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Adopting an older pet may be an excellent idea

an older cat and older dog

Puppies and kittens may be irresistibly cute and cuddly, but there’s a huge amount to be said for adopting an older pet rather than taking on a juvenile. After all, millions of fully grown animals are placed in shelters across the country every year, and giving one a home could literally be a lifesaver. Here are seven excellent reasons to seriously consider visiting a local shelter if you’re looking for a new animal companion.

Vaccination and Medical History

Most senior pets will already have had all their necessary vaccinations, and will also usually have a medical history of some sort that you can check for problems. It may seem counter-intuitive, but an older pet can often cost much less in vets’ fees than a younger one.

Training Issues

An older pet will already have had basic training, whether it’s in obedience or toilet habits, and will usually have had bad behaviors schooled out of them. This familiarity with training will also mean they’re more adaptable than some younger, more excitable pets, making them fit more easily into their new life with you.

Calmer Behavior

Senior pets have usually gotten their days of wild energy out of their system, and will be a calmer and more predictable presence in your home. This is especially important if there are children around, who may be accidentally harmed when playing with a boisterous and inexperienced juvenile animal.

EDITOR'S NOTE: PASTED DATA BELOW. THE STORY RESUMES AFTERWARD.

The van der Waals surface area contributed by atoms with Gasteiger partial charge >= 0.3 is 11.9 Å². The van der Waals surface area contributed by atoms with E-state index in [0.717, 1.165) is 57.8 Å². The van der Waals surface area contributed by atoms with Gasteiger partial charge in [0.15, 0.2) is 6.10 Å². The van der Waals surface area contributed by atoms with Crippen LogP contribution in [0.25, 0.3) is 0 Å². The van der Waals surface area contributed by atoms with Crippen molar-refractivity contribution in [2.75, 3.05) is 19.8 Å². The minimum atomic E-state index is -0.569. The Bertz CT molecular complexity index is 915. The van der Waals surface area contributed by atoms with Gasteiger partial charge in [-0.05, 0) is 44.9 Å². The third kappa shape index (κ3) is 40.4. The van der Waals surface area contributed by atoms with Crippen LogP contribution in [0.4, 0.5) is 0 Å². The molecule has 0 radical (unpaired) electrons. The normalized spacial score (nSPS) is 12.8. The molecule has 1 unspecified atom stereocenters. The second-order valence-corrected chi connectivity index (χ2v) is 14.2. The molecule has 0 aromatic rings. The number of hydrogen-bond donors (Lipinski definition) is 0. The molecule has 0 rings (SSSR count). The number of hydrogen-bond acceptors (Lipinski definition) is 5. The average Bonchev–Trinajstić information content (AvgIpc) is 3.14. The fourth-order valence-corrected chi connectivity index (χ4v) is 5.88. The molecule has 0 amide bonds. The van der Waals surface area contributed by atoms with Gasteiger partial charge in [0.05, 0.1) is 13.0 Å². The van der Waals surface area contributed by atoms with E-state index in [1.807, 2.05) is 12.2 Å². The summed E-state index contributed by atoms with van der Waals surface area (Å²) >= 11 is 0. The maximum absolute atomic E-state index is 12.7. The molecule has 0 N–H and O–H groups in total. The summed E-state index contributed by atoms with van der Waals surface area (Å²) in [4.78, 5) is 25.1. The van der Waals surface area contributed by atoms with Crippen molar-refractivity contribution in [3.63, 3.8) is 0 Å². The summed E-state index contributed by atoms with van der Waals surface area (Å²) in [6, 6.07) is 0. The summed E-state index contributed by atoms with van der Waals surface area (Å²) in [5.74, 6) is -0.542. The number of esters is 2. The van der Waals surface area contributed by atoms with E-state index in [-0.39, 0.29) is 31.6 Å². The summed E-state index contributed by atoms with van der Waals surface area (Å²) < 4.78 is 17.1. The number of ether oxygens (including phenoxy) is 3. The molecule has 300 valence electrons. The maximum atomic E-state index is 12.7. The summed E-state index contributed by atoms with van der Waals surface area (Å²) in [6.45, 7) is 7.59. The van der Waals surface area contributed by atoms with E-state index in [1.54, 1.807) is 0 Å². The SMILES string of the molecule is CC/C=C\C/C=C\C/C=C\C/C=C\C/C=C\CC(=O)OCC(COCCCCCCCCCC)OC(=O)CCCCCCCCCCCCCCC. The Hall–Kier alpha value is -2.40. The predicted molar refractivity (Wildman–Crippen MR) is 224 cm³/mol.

Socialized Characters

An animal who has already spent much of its life in a family setting will have become socialized, and will find living in a shelter frustrating and lonely. Adopting an older pet reduces this unhappiness, and is a powerful act of kindness.

Fully Developed Personality

Older animals will also have developed their final personalities to a large degree. A reputable shelter will be able to match you with an animal whose temperament matches your lifestyle, rather than gambling on how a younger pet will mature.

No Physical Surprises

Especially with cross-bred dogs, it can be very difficult to predict the animal’s final size and other physical characteristics when looking at a juvenile. When you adopt a senior pet, what you see is what you get - there are no future surprises in store.

Happier Pets

Although it’s always risky to assign human attributes to animals, many people who take on older pets report that the animals seem to be genuinely grateful for their second chance in life. Adopting a senior pet usually leads to increased happiness for all concerned, and you’ll feel good about yourself for making a difference!

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